Break out the dollar bills and practice your dance moves: Magic Mike 2 is coming. For real. Not long after the breakout debut of Steven Soderbergh’s 2012 stripper film, star Channing Tatum dropped hints that a sequel was already in the process of being developed. Though there was nary a script to speak of — just a concept, according to Tatum — the announcement pumped up fans who couldn’t wait to see the actor reunite with co-stars Matthew McConaughey, Joe Manganiello, Matt Bomer, and Alex Pettyfer.
Tag: Magic Mike (1-10 of 32)
When Joe Manganiello filmed 2012′s Magic Mike with Stephen Soderbergh, he couldn’t help but think that the real world of male strippers would make a fascinating documentary. Fast-forward to 2014, and the True Blood actor’s directorial debut, La Bare, is premiering at Sundance.
Watch Joe and his brother, Nick Manganiello, talk to EW’s Sara Vilkomerson about the stripped-down doc (sorry) below:
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True Blood star Joe Manganiello never thought he’d be making a documentary about male strippers. But after his turn as the firefighter-suit-clad dancer Big Dick Richie in Steven Soderbergh’s Magic Mike, he found himself wanting to know more about the club scene.
“I had zero interest in male stripping prior to Magic Mike. As a straight male, I had a lot of misperceptions about the industry,” Manganiello tells EW. ”I had a really good friend who once mumbled under his breath that he’d been a male dancer in the 90s. I just let that one go, I didn’t pry at all, I didn’t want to know anything. But when I got the offer from Steven to do Magic Mike, he was my first phone call. When I sat down with him, the stories that he told were nothing of what I expected, and really just mind-blowing. It was sex, drugs, and rock ‘n roll. It was the rock star lifestyle.”
Following Magic Mike, Manganiello and his brother Nick, who’s also his producing partner, decided to shoot some footage at Dallas male strip club La Bare and created a sizzle reel for what they thought was going to be a reality TV show. But urged by Soderbergh to tell a deeper story about the iconic Dallas dance club, they turned it into a documentary, La Bare, which premieres at the Slamdance Festival in Park City, Utah this week.
“People would walk out of Magic Mike saying ’I loved it but I wish there was more of the guys. I wish I knew more about them, where they live, who they go out with, what their lives are like.’ So I knew there was a lot left on the table,” Manganiello says of his inspiration for the documentary, which he funded with his own money.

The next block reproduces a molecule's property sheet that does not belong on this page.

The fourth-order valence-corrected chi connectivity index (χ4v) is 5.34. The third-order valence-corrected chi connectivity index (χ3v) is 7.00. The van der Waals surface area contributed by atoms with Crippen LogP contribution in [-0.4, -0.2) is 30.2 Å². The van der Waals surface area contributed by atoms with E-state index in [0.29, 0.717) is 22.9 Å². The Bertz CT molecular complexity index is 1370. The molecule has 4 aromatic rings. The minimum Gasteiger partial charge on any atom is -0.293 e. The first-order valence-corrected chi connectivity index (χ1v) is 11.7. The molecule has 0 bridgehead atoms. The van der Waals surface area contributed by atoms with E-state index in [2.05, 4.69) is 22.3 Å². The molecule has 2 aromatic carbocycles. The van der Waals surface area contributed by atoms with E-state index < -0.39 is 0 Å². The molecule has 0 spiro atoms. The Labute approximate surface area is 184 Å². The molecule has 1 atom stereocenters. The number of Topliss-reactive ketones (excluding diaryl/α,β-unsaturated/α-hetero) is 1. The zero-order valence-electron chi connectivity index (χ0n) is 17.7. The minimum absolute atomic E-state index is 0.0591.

For a taste of the film and the dancers Manganiello met in Dallas, check out the exclusive trailer premiere for La Bare, below.
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Let’s just say Steven Soderbergh’s idea of retirement doesn’t include a lot of shuffleboard. The Oscar winning director, who has said that the Liberace biopic Behind the Candelabra (airing May 26 on HBO) will be his last conventional feature film for the time being, tells EW that he is now at work developing a 12-hour miniseries based on John Barth’s 1960 novel The Sot-Weed Factor.
“I’ve had this on my shelf for a while,” says Soderbergh. “I was going to do it as a movie, but I couldn’t figure it out. So now I’ve had it adapted as 12 one-hour episodes.” Set in the late 1600s, the satirical story follows an English poet who moves to Maryland to take over his father’s tobacco farm. A 1960 New York Times review of the book called it “a bare-knuckled satire of humanity at large” that is “so monstrously long that reading it seemed nearly as laborious as writing it.” In other words, this isn’t exactly The Da Vinci Code. READ FULL STORY
That’s one way to do a car chase.
Pitch Perfect‘s breakout star Rebel Wilson has discovered that hosting the MTV Movie Awards comes with a few perks — like filming fake action movie scenes with Magic Mike himself. In this new promo for the upcoming show, Wilson makes the most of being in close quarters with Channing Tatum by, well… just watch and see. Look out, Jennifer Lawrence: By the time this show airs, America may have picked out a new saucy lady BFF.